Even if Cloverfield’s brilliant marketing campaign often comes to mind before the film itself, it’s still worth seeing this unique monster movie event brought to us by one of today’s finest directors – Matt Reeves (War for the Planet of the Apes, the upcoming Batman film).
The movie follows a group of New Yorkers that find themselves trapped as a horrifying monster falls on New York City. The survivors, with the help of a portable camera, need to chronicle the attack.
Now, while Cloverfield probably won’t be remembered as a sci-fi masterpiece, this handycam-riddled thriller has already spawned quite a faithful cult following and received a distantly related sequel (essentially in name only, but still). If you’re looking to kill some time, you certainly won’t find yourself bored watching this one.
Artificial intelligence obviously isn’t exactly a new theme in the science-fiction genre, but Ex Machina stands as one of the most unique and wholly unsettling films in recent memory regardless.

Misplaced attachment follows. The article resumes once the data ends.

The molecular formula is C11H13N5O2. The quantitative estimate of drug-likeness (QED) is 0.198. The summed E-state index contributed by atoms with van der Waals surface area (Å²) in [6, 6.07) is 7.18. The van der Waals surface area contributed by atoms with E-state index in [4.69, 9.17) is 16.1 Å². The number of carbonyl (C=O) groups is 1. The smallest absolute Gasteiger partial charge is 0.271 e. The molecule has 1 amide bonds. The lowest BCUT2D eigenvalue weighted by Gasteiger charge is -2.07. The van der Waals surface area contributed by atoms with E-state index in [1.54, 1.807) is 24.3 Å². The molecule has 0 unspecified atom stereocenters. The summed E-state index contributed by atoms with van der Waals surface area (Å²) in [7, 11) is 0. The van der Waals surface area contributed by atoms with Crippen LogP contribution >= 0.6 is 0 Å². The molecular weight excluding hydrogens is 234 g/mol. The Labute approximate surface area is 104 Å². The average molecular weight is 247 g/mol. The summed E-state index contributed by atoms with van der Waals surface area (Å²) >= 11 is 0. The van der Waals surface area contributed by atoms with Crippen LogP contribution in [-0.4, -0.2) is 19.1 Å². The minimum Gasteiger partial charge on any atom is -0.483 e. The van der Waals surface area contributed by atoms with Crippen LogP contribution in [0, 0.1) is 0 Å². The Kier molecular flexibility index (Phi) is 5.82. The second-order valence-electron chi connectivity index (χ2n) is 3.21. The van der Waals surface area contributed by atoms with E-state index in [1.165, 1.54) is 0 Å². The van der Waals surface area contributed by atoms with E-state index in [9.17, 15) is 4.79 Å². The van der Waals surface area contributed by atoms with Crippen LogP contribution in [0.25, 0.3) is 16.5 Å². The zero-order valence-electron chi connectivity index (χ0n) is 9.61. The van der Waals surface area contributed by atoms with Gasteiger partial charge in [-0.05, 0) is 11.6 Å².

Ex Machina tells the story of a programmer, Caleb Smith, who wins a contest that sends him to the estate of his firm’s CEO, Nathan Bateman. Upon arrival, Caleb discovers that he’s been unwillingly selected to be the human component in a Turing test to discover the consciousness and abilities of Nathan’s AI creation, Ava. The moral lines begin to blur for Caleb as he comes to realize the implications of Nathan’s invention.
Writer and director Alex Garland practically lives neck-deep in the grey area of ethics with this film, weaving together complex characters and themes that will challenge you long after the credits have rolled. If you’ve never seen it, put on your thinking cap and prepare for a challenging thriller of a sci-fi movie.
In classic post-apocalyptic style, The Road is all about survival. After Earth falls prey to calamity, a man and his son take the long journey across America to the ocean, fighting to hold on to their soul. All around them are bloodthirsty gangs who would see them apprehended as slaves, or much worse.
Although there are hundreds of films in this genre and tone, execution really is everything. John Hillcoat’s vision comes across flawlessly on screen and packs an emotional punch that won’t leave you quickly. And with phenomenal performances from Viggo Mortensen and Kodi Smit-McPhee, The Road is a worthy entry in the ever growing list of post-apocalyptic science fiction movies.